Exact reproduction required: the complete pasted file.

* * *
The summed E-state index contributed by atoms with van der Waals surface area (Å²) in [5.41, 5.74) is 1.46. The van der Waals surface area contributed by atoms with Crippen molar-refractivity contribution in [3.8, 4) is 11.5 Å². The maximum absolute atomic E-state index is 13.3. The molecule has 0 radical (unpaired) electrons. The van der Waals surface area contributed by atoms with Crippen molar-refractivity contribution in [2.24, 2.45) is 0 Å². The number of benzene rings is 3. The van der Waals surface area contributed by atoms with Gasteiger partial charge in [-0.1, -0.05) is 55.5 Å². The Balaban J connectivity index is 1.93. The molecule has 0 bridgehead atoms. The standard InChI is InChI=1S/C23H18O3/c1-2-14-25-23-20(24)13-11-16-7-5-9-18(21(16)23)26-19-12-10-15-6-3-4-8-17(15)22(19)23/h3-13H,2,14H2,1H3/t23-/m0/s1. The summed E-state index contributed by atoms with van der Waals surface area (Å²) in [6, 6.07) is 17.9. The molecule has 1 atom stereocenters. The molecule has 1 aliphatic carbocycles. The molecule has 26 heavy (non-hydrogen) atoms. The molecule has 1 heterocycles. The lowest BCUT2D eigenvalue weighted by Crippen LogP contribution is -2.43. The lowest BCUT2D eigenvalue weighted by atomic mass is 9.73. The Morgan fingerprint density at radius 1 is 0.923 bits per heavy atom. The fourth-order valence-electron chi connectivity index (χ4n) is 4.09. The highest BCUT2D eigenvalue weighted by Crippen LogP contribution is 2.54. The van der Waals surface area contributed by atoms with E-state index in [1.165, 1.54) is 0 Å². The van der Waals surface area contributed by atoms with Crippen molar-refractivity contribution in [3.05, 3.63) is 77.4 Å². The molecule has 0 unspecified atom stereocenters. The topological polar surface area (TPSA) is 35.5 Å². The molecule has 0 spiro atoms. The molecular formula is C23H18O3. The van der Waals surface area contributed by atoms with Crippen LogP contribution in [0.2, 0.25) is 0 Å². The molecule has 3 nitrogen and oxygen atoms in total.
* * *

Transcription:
The summed E-state index contributed by atoms with van der Waals surface area (Å²) in [5.41, 5.74) is 1.46. The van der Waals surface area contributed by atoms with Crippen molar-refractivity contribution in [3.8, 4) is 11.5 Å². The maximum absolute atomic E-state index is 13.3. The molecule has 0 radical (unpaired) electrons. The van der Waals surface area contributed by atoms with Crippen molar-refractivity contribution in [2.24, 2.45) is 0 Å². The number of benzene rings is 3. The van der Waals surface area contributed by atoms with Gasteiger partial charge in [-0.1, -0.05) is 55.5 Å². The Balaban J connectivity index is 1.93. The molecule has 0 bridgehead atoms. The standard InChI is InChI=1S/C23H18O3/c1-2-14-25-23-20(24)13-11-16-7-5-9-18(21(16)23)26-19-12-10-15-6-3-4-8-17(15)22(19)23/h3-13H,2,14H2,1H3/t23-/m0/s1. The summed E-state index contributed by atoms with van der Waals surface area (Å²) in [6, 6.07) is 17.9. The molecule has 1 atom stereocenters. The molecule has 1 aliphatic carbocycles. The molecule has 26 heavy (non-hydrogen) atoms. The molecule has 1 heterocycles. The lowest BCUT2D eigenvalue weighted by Crippen LogP contribution is -2.43. The lowest BCUT2D eigenvalue weighted by atomic mass is 9.73. The Morgan fingerprint density at radius 1 is 0.923 bits per heavy atom. The fourth-order valence-electron chi connectivity index (χ4n) is 4.09. The highest BCUT2D eigenvalue weighted by Crippen LogP contribution is 2.54. The van der Waals surface area contributed by atoms with E-state index in [1.165, 1.54) is 0 Å². The van der Waals surface area contributed by atoms with Crippen molar-refractivity contribution in [3.05, 3.63) is 77.4 Å². The molecule has 0 unspecified atom stereocenters. The topological polar surface area (TPSA) is 35.5 Å². The molecule has 0 spiro atoms. The molecular formula is C23H18O3. The van der Waals surface area contributed by atoms with Crippen LogP contribution in [0.2, 0.25) is 0 Å². The molecule has 3 nitrogen and oxygen atoms in total.